We had supper at the Burgundy Squid Cafe.  They serve sandwiches and fish cakes.  We had soup and fish cakes.  Everything was home made including the bread (yummm delicious!).

Does not look like much, but the food was delicious

All that food was served by the owner/cook who spoke with the typical accent of the island.  Priceless!  When I needed ice for my water, she went in her freezer and broke off a piece of ice from an ice block a friend had brought her.  He’d broken it from an iceberg that was floating off shore!  I ended up with an iceberg in my glass!

25,000 year old ice in my glass of water! Chicken is in awe!

After supper, we went to Maureen’s house and sat on her porch while having tea and admiring the view of the tickle.

Tickle view from Maureen's house

Maureen is an university teacher in Ottawa and her husband Bill is an engineer.  They spend their summers in NL in this house, from June to late August and they live for the rest of the year in Ontario.  From their house, each night, they have a spectacular view of the sunset over the ocean, since it faces west.  What a life!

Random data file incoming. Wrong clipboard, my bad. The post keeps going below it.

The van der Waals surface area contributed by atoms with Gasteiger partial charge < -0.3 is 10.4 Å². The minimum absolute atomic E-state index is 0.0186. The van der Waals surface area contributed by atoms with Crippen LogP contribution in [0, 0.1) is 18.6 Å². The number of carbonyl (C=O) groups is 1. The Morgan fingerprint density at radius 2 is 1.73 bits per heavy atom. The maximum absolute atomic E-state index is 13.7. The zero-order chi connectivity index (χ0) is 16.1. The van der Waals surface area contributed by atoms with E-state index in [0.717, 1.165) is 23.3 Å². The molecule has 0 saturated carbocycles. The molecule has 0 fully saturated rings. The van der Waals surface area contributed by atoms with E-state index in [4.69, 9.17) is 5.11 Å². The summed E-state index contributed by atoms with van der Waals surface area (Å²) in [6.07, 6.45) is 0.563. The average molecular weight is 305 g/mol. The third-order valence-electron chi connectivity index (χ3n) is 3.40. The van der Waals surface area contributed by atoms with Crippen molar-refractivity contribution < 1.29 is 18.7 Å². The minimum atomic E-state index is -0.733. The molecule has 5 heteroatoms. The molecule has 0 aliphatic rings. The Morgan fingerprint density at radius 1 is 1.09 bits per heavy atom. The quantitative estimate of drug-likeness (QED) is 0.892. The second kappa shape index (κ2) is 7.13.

Maureen hopped in the car with us to go see the iceberg floating off shore.  Although it was quite far, we were very excited because that was the first iceberg we saw and it was huge! The size of a small island!

Our first iceberg

It was time to say goodbye and make our way back to the ferry.  We took Maureen back to town where her friends were waiting for her at the pub to have a beer :)

 

On the way back, we spotted a big beaver dam

You should have seen the size of this dam!

As always, I am amazed at the variety of wild flowers growing by the side of the roads.  Here they make you feel like you are in a Monet painting.

I love wild flowers!

Back at the ferry port, Bear and David had a good time talking.

The odd couple ;)

The water was so clear, I was able to photograph tiny star fish walking on rocks.

Can you see them?

Alas! the day was over and it was time to get off the ferry and drive back to the campground.

Going home...


Jul 31 2011

Newfoundland, The Killick coast

bearchel

A killick is a homemade anchor fashioned from young and pliable tree stems that are lashed around a heavy stone.  These were made using material at hand, symbolizing traditional resourcefulness.  This coast’s long fishing history dates back to the 1500′s, when French, English and Portuguese fished off Conception Bay’s rocky beaches.

Today, this shore is St. John’s seaside playground.

 

Typical pebble beach of the Killick coast

Sea fog still clinging to the back of the cliffs

Coastline, with 2 waterfalls in the distance

 

Fishing boat in the town of Flatrock

Cliffs meeting the sea, how inspriring!

We just drove around and took pictures, it was a nice sunny afternoon :)